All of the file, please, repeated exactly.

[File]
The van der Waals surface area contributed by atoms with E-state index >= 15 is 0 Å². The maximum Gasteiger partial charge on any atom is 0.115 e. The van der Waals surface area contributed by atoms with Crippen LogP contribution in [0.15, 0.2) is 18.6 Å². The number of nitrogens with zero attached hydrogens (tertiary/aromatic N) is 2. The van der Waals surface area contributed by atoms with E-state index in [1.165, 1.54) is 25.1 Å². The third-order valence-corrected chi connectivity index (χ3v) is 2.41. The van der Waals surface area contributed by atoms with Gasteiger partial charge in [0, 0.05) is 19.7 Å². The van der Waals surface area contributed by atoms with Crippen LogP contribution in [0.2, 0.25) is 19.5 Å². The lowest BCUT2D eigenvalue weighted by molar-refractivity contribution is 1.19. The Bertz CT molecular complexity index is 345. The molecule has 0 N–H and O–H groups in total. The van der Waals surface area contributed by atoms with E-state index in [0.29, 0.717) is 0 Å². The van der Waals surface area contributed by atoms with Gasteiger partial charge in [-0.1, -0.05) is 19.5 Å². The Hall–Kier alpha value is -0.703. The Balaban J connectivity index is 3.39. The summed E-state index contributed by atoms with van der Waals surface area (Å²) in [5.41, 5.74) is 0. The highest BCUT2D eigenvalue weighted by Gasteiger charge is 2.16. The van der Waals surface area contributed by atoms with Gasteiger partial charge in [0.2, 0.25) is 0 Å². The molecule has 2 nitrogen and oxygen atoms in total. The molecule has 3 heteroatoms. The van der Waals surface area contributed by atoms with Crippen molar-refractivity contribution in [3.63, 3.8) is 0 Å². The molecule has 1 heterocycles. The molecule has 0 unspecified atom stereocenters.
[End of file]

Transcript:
The van der Waals surface area contributed by atoms with E-state index >= 15 is 0 Å². The maximum Gasteiger partial charge on any atom is 0.115 e. The van der Waals surface area contributed by atoms with Crippen LogP contribution in [0.15, 0.2) is 18.6 Å². The number of nitrogens with zero attached hydrogens (tertiary/aromatic N) is 2. The van der Waals surface area contributed by atoms with E-state index in [1.165, 1.54) is 25.1 Å². The third-order valence-corrected chi connectivity index (χ3v) is 2.41. The van der Waals surface area contributed by atoms with Gasteiger partial charge in [0, 0.05) is 19.7 Å². The van der Waals surface area contributed by atoms with Crippen LogP contribution in [0.2, 0.25) is 19.5 Å². The lowest BCUT2D eigenvalue weighted by molar-refractivity contribution is 1.19. The Bertz CT molecular complexity index is 345. The molecule has 0 N–H and O–H groups in total. The van der Waals surface area contributed by atoms with E-state index in [0.29, 0.717) is 0 Å². The van der Waals surface area contributed by atoms with Gasteiger partial charge in [-0.1, -0.05) is 19.5 Å². The Hall–Kier alpha value is -0.703. The Balaban J connectivity index is 3.39. The summed E-state index contributed by atoms with van der Waals surface area (Å²) in [5.41, 5.74) is 0. The highest BCUT2D eigenvalue weighted by Gasteiger charge is 2.16. The van der Waals surface area contributed by atoms with Gasteiger partial charge in [0.2, 0.25) is 0 Å². The molecule has 2 nitrogen and oxygen atoms in total. The molecule has 3 heteroatoms. The van der Waals surface area contributed by atoms with Crippen molar-refractivity contribution in [3.63, 3.8) is 0 Å². The molecule has 1 heterocycles. The molecule has 0 unspecified atom stereocenters.